our journey of hope and healing through autism

I am still here

Recently, my sweet friend (who is also named Becky) and I were out together, taking pictures of another friend of ours. While our friend did an outfit swap, Becky took a few pictures of me.
When I saw this one, I cried.

BA by Becky Noblet

Because I am still here.

I still matter.

Hannah’s challenges have pushed, shaped, utterly broken and re-formed me.
I have bigger hopes, and what might seem to others- smaller dreams. Not smaller, but different.

Yet, I as I’m finding a moment for myself here and there, I remember that I am still that girl who:
-delights in taking a sad old peice of furniture, and making it beautiful again
-who marvels at the many subtle hues in autumn leaves
-whose heart bleeds a little when she can’t please everyone.
-who in the small, quaking, clamoring places inside feels like the chubby elementary school girl who didn’t quite fit in;
-and who keeps most people at arms length, because deep down she doesn’t feel like she’s real friend material.

As I’m emerging from the grief over Hannah’s diagnosis, I’m so glad to re-member some of those pieces of self, and eager to let go of others- the few brown, crackled leaves of self- doubt that managed to cling to me, despite the winds that have buffeted me.


12 comments on “I am still here

  1. P.Toor
    September 28, 2013

    Becky, everything about you is utterly beautiful. I have never met someone who mothers her children with such grace. It’s really nice to see you re-member pieces of yourself. I hope this journey of re-owning parts of you is empowering, enlightening and eyeopening. -You are the ideal friend material. I think it’s easy for people to see this in you, I hope that you see the treasures in you too and believe in them like we all do. 🙂

    • holdingtomorrow
      September 29, 2013

      Thank you, Puneet. You have seen us so often in our most real, authentic, and imperfect state. Your words mean the world to me!

  2. randyortiz2
    September 28, 2013

    Be kind to yourself and your loved ones who love your child. Grieving is a process is healthy and done differently by everyone. The process itself is our natural way of figuring out what life changing events mean to our lives and and future. Autism is very difficult because there is a ton of information, but no answers.

    Acceptance is not resigning or giving up. It is simply having a better understanding of reality so that you can have a better vision and clearer direction. Be comforted by the fact that you will never, ever give up on your child and never give up hope.

    Just be conscious of it with yourself and the others in your life so you can understand and be understood. It changes people…in some ways temporarily, some ways permanently. Not understanding the change can cause friction in relationships. You need your self and your team. Grieve in unity.

    Here’s to clearer vision and clearer skys. B-)

    I will be following your blog and hope you will follow mine.

    Much love, sister.

    • holdingtomorrow
      September 29, 2013

      Thank you- that was beautifully said. I paid a quick visit to your blog and will be following! I agree 100% with the Mother Teresa quote about kindness you have on your home page. We can all use more kindness!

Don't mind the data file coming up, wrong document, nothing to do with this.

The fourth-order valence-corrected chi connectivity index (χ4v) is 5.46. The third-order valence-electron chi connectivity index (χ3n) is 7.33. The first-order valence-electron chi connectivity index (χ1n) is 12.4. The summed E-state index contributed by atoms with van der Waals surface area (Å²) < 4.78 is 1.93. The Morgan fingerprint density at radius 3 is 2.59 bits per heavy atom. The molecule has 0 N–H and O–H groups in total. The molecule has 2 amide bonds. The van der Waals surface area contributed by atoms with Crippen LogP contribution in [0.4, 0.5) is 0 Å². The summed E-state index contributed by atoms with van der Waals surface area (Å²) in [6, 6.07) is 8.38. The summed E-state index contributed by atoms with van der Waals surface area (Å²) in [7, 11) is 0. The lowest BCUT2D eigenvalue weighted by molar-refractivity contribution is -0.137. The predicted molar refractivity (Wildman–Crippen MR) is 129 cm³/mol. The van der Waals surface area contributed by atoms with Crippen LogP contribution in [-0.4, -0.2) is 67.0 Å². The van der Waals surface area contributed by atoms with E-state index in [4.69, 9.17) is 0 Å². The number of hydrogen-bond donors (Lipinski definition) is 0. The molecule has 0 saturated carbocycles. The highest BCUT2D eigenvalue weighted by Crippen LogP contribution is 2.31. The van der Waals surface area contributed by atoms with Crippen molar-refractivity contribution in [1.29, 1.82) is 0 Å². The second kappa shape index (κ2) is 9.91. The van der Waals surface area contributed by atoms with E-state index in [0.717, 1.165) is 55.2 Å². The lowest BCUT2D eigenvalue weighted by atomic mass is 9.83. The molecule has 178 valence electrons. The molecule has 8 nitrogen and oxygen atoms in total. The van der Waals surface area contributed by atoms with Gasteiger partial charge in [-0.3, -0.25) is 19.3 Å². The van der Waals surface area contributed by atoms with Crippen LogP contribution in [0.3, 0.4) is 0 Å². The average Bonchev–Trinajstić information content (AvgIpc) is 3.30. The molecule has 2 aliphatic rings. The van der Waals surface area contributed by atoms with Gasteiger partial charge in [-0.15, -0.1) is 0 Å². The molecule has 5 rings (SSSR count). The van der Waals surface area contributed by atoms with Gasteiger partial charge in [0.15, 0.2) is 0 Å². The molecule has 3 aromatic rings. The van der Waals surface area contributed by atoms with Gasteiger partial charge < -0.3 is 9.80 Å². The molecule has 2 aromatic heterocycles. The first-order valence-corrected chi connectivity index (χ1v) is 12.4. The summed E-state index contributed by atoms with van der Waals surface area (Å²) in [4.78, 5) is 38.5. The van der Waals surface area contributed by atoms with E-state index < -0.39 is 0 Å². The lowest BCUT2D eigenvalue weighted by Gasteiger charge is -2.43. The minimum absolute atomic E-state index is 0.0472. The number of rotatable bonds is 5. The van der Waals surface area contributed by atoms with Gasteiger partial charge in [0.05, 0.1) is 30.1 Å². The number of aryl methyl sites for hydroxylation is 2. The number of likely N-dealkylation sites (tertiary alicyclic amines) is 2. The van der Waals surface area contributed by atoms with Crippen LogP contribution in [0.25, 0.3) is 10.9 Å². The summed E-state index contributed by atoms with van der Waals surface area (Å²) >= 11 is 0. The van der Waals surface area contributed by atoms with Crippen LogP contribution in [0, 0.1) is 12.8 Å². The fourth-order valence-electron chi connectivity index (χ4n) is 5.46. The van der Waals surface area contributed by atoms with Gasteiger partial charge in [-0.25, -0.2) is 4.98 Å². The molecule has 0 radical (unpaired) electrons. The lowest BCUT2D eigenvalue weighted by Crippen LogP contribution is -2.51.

3. Jenny
    September 28, 2013

    P. Toor said what I wanted to say, but probably more eloquently than I would. You are beautiful…and more importantly, you are good, kind, and striving to be your best. I love you!

  4. Mike
    September 28, 2013

    I have the privilege of being your “dad person”. We have had the opportunity of choosing to love each other. I loved your mom first, but then came each of you sisters. I consider myself the luckiest and most blessed man on earth. I hope that every dad, everywhere can have a daughter like you. You are unique and special in so many ways. Wow what a picture. but I know that you are even more beautiful on the inside. I don’t believe your husband chose you because you were 2nd rate. Thank you for sharing your thoughts, those who see you and interact with you, just might be seeing a reflection of our saviors love.

    • holdingtomorrow
      September 29, 2013

      Thank you, Mike. So, so much. I’m so glad you’re my “dad-person”. 🙂

  5. Donna J. Dingwall
    September 28, 2013

    Becky my friend. You are beautiful in every sense of the word. I love how REAL you are. So sweet, honest, loving, caring, a ‘top notch’ mother, wife and friend. I LOVE YOU.

    • holdingtomorrow
      September 29, 2013

      Thank you, Donna. It means a lot to know that you are always in my corner!

  6. Jenny (Wempen) Erickson
    October 28, 2013

    Becky, I was jealous of you in high school. You are beautiful, thoughtful, intelligent, and funny times ten. And now I know some of your other masterful qualities like eloquence, immense patience and tenacity. While I am striving to continue my path of making my best self, I can hold you up as an example.

    • holdingtomorrow
      October 28, 2013

      Thank you so much for what you’ve shared, Jenny. I always admired your kindness, and your sense of delight in life. This evening has been a really discouraging one with one of my kiddos-discouraged in their choices, and discouraged in how I reacted inside and outside my head. You’ve brought me back to remembering that it’s the overall trajectory that counts the most. Thank you for making my day!

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This entry was posted on September 28, 2013 by in autism, feelings, grieving, things to celebrate and tagged , .
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